June 12, 2000
Volume 52, No. 35
A Yerkes institution from the beginning
By Eric Rangus
On June 8, Judy Roberts celebrated an anniversary. Her 41st. More than a year before John F. Kennedy was elected president she began her employment at Emory.
It was a steamy summer day in 1959 when Roberts, then Judy Adams, walked into the Yerkes Center to begin her first day of work at her first full-time job.
Yerkes was quite a bit different back then. First of all, it was located in Orange Park, Fla., just south of Jacksonville. Its initial affiliation was with Yale Univer-sity, and it didn't become a part of Emory until 1956, three years before Roberts came onboard. While pretty advanced for its time, the campus' two two-story buildings were a different world compared to today. It was not air conditioned, for instance, and its area was a fraction of Yerkes' current size.
Freshly graduated from Clay High School, the then-18-year-old Roberts looked at Yerkes not as a life- or career-defining place, but rather as a convenience.
"At that time, there weren't a lot of things available without going into Jacksonville," she said. "The primate center, which was known then as the Yerkes Laboratory of Primate Biology, was one of the places to look for a job. There was an opening, I applied, and got the job."
That job was one that would make today's worker scrunch an eyebrow; Roberts was hired as a dictaphone typist.
Prior to today's technological advances, data were recorded by dictaphones onto records that resembled old 45s. To do her job, Roberts would slide these discs into a transcriber (similar to the way you feed a CD-ROM into a computer, only the transcribers stood alone and computers were barely a dream), strap on earphones and type up the contents.
"We didn't have the volume we have now, even if it was time consuming." Roberts said. "I guess it's on the same rim as bread being 59 cents a loaf and now it's more, but we make more money than we did then. It equals out. People just grow with these things. You don't realize what you have to do until you don't do it anymore."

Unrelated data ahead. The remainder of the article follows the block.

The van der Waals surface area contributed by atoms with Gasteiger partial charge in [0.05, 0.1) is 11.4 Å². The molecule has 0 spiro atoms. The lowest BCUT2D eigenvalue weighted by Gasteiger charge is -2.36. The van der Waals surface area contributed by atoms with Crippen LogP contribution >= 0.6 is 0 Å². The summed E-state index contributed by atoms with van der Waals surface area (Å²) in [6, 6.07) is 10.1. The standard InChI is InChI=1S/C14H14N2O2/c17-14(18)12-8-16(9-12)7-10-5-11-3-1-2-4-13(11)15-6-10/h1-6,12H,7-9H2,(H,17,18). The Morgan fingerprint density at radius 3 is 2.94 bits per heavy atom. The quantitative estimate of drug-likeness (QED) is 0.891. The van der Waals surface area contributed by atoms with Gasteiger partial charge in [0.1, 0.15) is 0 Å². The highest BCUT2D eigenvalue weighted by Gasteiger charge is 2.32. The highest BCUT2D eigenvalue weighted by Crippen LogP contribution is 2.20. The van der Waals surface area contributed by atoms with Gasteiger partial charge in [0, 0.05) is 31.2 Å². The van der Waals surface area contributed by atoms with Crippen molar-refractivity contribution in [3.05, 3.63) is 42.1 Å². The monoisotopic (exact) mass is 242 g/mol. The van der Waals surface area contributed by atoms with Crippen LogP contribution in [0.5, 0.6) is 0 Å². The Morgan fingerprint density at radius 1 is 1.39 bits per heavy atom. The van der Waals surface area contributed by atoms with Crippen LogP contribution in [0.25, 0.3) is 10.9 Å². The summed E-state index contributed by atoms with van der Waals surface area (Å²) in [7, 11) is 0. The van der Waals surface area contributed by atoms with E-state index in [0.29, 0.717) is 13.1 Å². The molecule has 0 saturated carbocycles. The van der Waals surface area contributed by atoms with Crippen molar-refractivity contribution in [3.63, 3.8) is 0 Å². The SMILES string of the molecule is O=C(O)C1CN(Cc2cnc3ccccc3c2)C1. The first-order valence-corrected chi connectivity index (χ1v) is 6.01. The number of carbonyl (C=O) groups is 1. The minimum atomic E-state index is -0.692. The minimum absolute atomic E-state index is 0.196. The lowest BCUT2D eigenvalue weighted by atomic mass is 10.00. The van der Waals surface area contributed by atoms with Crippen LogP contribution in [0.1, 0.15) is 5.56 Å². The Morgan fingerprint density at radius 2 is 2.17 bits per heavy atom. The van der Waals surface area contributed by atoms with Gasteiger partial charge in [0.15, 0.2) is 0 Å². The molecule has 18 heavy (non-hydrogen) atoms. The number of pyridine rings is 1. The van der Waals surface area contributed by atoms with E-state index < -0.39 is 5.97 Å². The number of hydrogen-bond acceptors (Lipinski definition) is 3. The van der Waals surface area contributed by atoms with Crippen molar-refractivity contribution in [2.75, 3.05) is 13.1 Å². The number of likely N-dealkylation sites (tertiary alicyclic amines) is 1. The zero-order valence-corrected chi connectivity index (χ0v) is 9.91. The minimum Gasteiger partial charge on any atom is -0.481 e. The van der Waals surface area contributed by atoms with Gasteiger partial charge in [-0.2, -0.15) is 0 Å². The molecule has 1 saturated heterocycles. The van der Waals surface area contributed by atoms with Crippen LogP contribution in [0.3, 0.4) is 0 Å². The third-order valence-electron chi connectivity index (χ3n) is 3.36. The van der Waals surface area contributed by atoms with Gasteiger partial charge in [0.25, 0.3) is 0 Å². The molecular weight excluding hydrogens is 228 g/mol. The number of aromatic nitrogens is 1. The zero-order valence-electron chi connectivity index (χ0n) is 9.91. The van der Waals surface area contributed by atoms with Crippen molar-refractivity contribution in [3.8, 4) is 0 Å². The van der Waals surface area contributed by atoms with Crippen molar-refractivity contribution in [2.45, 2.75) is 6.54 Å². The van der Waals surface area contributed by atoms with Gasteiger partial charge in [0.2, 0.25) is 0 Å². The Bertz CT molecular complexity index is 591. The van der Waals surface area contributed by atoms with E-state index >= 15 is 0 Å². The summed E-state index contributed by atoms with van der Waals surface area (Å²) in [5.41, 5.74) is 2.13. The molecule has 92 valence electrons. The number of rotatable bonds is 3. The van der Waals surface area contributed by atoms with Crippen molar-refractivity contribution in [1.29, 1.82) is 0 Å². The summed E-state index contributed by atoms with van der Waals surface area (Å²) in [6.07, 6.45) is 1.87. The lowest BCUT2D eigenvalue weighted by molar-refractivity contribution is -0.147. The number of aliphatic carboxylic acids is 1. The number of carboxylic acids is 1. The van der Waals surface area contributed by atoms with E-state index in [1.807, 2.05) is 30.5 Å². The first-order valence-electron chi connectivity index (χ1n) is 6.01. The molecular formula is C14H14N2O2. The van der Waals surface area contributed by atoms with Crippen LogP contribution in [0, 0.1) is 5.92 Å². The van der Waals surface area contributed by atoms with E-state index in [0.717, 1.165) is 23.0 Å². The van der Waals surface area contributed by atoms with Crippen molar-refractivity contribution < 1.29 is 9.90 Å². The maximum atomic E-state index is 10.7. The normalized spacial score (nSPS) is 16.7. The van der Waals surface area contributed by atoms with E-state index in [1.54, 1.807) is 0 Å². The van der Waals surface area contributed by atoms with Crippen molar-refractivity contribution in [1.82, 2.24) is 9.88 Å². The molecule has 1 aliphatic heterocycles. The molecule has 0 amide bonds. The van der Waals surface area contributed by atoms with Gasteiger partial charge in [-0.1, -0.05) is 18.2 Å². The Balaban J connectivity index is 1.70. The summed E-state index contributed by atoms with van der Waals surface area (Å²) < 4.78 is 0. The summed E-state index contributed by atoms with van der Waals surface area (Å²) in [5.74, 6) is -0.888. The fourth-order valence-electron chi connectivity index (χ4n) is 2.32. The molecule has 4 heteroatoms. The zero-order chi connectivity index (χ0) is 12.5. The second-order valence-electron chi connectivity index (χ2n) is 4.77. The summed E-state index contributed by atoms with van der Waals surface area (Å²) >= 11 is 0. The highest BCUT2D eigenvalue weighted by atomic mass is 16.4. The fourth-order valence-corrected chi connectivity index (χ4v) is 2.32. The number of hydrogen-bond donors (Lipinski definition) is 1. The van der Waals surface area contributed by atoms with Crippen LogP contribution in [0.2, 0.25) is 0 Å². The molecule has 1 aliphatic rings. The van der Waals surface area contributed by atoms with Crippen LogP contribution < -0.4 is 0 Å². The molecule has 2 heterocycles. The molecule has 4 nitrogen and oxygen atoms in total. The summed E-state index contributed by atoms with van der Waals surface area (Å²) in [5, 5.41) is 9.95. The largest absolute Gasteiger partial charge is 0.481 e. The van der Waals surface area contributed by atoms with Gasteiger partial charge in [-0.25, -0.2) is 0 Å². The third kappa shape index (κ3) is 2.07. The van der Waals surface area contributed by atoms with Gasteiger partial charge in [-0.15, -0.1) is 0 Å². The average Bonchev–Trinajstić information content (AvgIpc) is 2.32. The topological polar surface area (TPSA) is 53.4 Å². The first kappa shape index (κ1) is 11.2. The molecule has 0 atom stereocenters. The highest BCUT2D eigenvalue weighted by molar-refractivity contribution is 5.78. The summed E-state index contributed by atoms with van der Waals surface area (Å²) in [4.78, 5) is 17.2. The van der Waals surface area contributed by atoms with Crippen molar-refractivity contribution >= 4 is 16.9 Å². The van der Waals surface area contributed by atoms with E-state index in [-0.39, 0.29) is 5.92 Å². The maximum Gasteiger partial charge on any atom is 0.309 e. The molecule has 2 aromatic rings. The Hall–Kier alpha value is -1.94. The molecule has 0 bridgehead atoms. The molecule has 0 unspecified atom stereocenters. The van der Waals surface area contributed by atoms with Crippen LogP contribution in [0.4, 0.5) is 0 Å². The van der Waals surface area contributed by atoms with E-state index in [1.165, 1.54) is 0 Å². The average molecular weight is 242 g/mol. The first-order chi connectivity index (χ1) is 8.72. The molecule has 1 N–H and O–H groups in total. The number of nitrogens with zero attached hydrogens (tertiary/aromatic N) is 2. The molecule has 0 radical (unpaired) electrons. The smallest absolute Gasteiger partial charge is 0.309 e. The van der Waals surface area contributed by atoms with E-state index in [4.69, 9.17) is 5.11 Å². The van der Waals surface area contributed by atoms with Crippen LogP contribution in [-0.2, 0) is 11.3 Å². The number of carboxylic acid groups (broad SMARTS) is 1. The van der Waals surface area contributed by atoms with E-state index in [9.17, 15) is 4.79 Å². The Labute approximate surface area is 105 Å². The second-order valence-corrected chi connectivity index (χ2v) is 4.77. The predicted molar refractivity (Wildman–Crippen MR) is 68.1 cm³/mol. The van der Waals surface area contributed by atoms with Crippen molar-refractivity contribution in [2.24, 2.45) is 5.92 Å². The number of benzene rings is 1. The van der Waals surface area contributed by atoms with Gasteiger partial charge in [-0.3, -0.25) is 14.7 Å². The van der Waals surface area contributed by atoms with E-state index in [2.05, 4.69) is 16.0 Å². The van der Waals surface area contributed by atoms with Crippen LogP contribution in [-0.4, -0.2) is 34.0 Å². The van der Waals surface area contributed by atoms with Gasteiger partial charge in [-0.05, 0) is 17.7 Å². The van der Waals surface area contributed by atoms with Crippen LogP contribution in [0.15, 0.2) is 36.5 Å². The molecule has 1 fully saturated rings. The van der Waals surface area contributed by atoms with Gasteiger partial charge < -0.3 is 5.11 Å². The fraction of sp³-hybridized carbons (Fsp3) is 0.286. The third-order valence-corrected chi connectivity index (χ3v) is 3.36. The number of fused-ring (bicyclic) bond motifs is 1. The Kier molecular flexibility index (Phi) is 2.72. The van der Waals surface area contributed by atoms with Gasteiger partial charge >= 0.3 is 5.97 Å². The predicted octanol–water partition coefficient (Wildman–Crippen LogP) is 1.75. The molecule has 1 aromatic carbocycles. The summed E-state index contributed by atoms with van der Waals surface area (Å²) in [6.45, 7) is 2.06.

The center's all-paper records were kept in a fireproof office, and when Yerkes began computerizing in 1984, Roberts was a part of the process from the beginning.
After her humble beginnings attached to the dictaphone, Roberts steadily rose through the ranks. From typist to research technician to animal records to the finance office to business manager, her current position, to which she was promoted in 1989. When she first entered the business office in 1970, it consisted of two people working in grants; Roberts was one of them. Now it encompasses about a dozen people working in reception, payroll, travel and purchasing.
Being a part of that growth from the beginning is what Roberts sees as one of the most satisfying things about her career at Yerkes.
"More than anything, it's just watching the growth. Even within the business office's structure itself," she said. "When I first began in the business office, I think we had 20 grants. Now we have over 100. And, of course, we've had to hire more people."
Yerkes' designation as a National Institutes of Health Regional Primate Research Center prompted its relocation to Atlanta in 1965. Roberts' husband, Jimmy, whom she married in 1960, had been hired as assistant superintendent at Yerkes and that meant relocation. So the Robertses and 3-year-old daughter Debra moved north. Com-bined, wife and husband have invested 78 years at Emory.
Jimmy Roberts was promoted to superintendent in 1969, and after that the family moved into a house overlooking the Yerkes campus parking lot. Not only has Roberts' career had the stability most people only dream of, but she gets to walk two minutes to work.
"I enjoy my work, but I do have other hobbies," she said. Some of those include collecting antiques, traveling-particularly to her home state of Florida-and spending time with her daughter, son-in-law, Kevin, and her three granddaughters.
While working at Yerkes may appear exotic to outsiders, it's actually pretty standard. The front part of the research center, where Roberts works, could be located in any downtown or Buckhead complex. Suffice to say, the center's most well known residents are not a big part of Roberts' day. But Roberts is not completely inexperienced with the animals.
In a recent issue of the Yerkes Bulletin, Roberts related a story from 1971 where she and her husband had to drive from Atlanta to New York with a juvenile orangutan named Yakut in tow.
Since it was winter, the Robertses had to buy baby clothes to keep him warm. They also had to keep him occupied and quiet when room service came by since the hotel didn't allow pets. Roberts flushed the toilet to cover up any noise. "After that experience, I knew what smugglers feel like," she said.
But that sort of intrigue has been the exception rather than the rule. Instead, Roberts career has been devoted to ensuring the business of primate research runs smoothly, rather than running around with the primates themselves. That career has come with several honors, earning an Award of Distinction, for example.
Also, upon an employee's 25th anniversary at Emory, she gets to attend a luncheon with President Bill Chace in her honor. Roberts has attended four such events under two presidents (the first was James Laney), since employees are entitled to return on their 30th, 35th and 40th anniversaries.
"Even though I've been with the same institution, it wasn't like I've been doing the exact same thing for 41 years," Roberts said. Then she paused. "But I never expected to stay working in one place this long."